Planning for a GLOBEC-related programme in the Southern Ocean has been ongoing at various levels for about three years. This section provides a brief review of the various meetings and workshops that preceded the workshop held in June 1993.
In May 1991, a workshop was held in La Jolla, CA, with sponsorship from the U.S. GLOBEC programme, which brought together about 40 scientists from 10 countries. The general objective of this workshop was to discuss the important scientific issues that would lead to the development of a GLOBEC-related study in the Southern Ocean. The results of this workshop are published in U.S. GLOBEC Report No. 5.
The discussions at the La Jolla workshop highlighted the importance of the annual formation and retreat of pack ice in influencing the structure and function of the Antarctic marine food web. Observations that include the austral winter and extend over several ice cycles were given high priority as components of a Southern Ocean GLOBEC programme. In particular, observations are needed for Antarctic krill (Euphausia superba) and the salp (Salpa thompsoni), which were identified at the workshop as key target fish species (e.g. Champsocephalus gunnari), a non-harvested holopelagic fish species (e.g. Pleurogramma antarctica) and a non-harvested nearshore fish species (e.g. Notothenia neglecta). The workshop discussions also focused attention on the importance of top predators in the Antarctic marine ecosystem. Hence, several penguin species (e.g. Adelie and Chinstrap penguins), the crab eater seal, and the Antarctic fur seal were recognized to be important and recommendations were made to include these as key species. Benthic communities were also considered to be an important component of an Antarctic GLOBEC programme and recommendations were made to include as target species bivalves, echinoderms and crustaceans that have both pelagic and benthic larval stages.
Considerable attention was given during the workshop to the selection of sites for a Southern Ocean GLOBEC programme. Characteristics that were considered to be important for potential sites included the existence of identifiable populations of the key target species, reliable sea-ice cover and accessibility by ships and from shore-based laboratories. One region that meets these criteria is the area that extends west of the Antarctic Peninsula to the eastern portion of the Bellingshausen Sea. Other areas that were also discussed as potential sites were the southeastern Weddell Sea, the northern part of the Atlantic sector of the Southern Ocean, the Ross Sea, and the Indian Ocean.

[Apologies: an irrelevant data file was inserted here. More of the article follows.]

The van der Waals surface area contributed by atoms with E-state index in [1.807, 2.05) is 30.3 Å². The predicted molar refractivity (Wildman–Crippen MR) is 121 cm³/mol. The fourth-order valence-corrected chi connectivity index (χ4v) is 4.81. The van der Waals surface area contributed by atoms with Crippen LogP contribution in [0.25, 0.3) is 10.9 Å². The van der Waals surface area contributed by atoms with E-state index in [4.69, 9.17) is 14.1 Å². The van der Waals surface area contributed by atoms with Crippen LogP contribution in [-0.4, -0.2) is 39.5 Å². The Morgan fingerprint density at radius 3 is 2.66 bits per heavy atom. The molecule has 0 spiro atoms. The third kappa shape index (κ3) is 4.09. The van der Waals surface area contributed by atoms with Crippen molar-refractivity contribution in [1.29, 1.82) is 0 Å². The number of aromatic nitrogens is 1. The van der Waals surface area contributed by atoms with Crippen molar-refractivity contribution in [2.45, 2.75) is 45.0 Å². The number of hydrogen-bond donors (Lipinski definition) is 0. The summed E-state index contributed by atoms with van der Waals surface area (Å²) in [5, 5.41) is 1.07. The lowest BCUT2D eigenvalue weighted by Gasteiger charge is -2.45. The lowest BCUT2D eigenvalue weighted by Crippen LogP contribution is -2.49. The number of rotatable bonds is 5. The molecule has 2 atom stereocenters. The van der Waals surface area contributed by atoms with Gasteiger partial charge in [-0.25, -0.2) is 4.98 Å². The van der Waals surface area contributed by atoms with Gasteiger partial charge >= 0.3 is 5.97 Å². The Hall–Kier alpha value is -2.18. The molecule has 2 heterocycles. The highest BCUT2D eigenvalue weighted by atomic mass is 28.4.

The Scientific Committee on Oceanic Research (SCOR) decided at its 30th Executive Committee Meeting in November 1991 to launch GLOBEC as an international programme and to establish a Scientific Steering Committee (SSC). SCOR also invited IOC to co-sponsor this as a joint activity and decided to investigate the interest of the International Council for the Exploration of the Sea (ICES) to become a co-sponsor. In March 1992, the IOC Executive Council accepted this invitation to co-sponsor International GLOBEC. Later both ICES and its Pacific counterpart (PICES) accepted co-sponsorship of the programme. The SSC held its first meeting in Ravello, Italy on March 31-April 2, 1991 (GLOBEC Report No. 1). The Southern Ocean was then identified as a research site and the formation of a planning group to oversee the development of an international GLOBEC programme in this region was recommended.
The Scientific Committee on Antarctic Research (SCAR) decided at its 22nd Meeting in June 1992 to co-sponsor the Southern Ocean component of the International GLOBEC and the development of a programme for this region was discussed with the SCAR/SCOR Group of Specialists on Southern Ocean Ecology (GOS-SOE) in September 1992. This group recommended that linkages be established with the Southern Ocean programme that was being developed as part of international GLOBEC. It was further recommended that these linkages be formalized by appointing a member(s) of the GOS-SOE to serve on the GLOBEC Southern Ocean planning group. It was felt that this would foster active participation by SCAR in a Southern Ocean GLOBEC programme.
The final activity that provided the basis for the Southern Ocean Planning Meeting that was held in June 1993, was the meeting of the international GLOBEC Working Group on Population Dynamics and Physical Variability, which took place in February 1993. The report from this workshop (GLOBEC Report No. 2) outlines the important conceptual, measurement and integration issues that must be part of any programme designed to understand and quantify marine animal population variability within the context of a variable physical environment. Many of the recommendations from this workshop provided a focal point for discussions at the Southern Ocean Planning Meeting. The report of the first meeting of the International GLOBEC Sampling and Observational Systems Working Group (SOS-WG), which took place in Paris on April 2, 1993 was not available at the Southern Ocean Planning Meeting.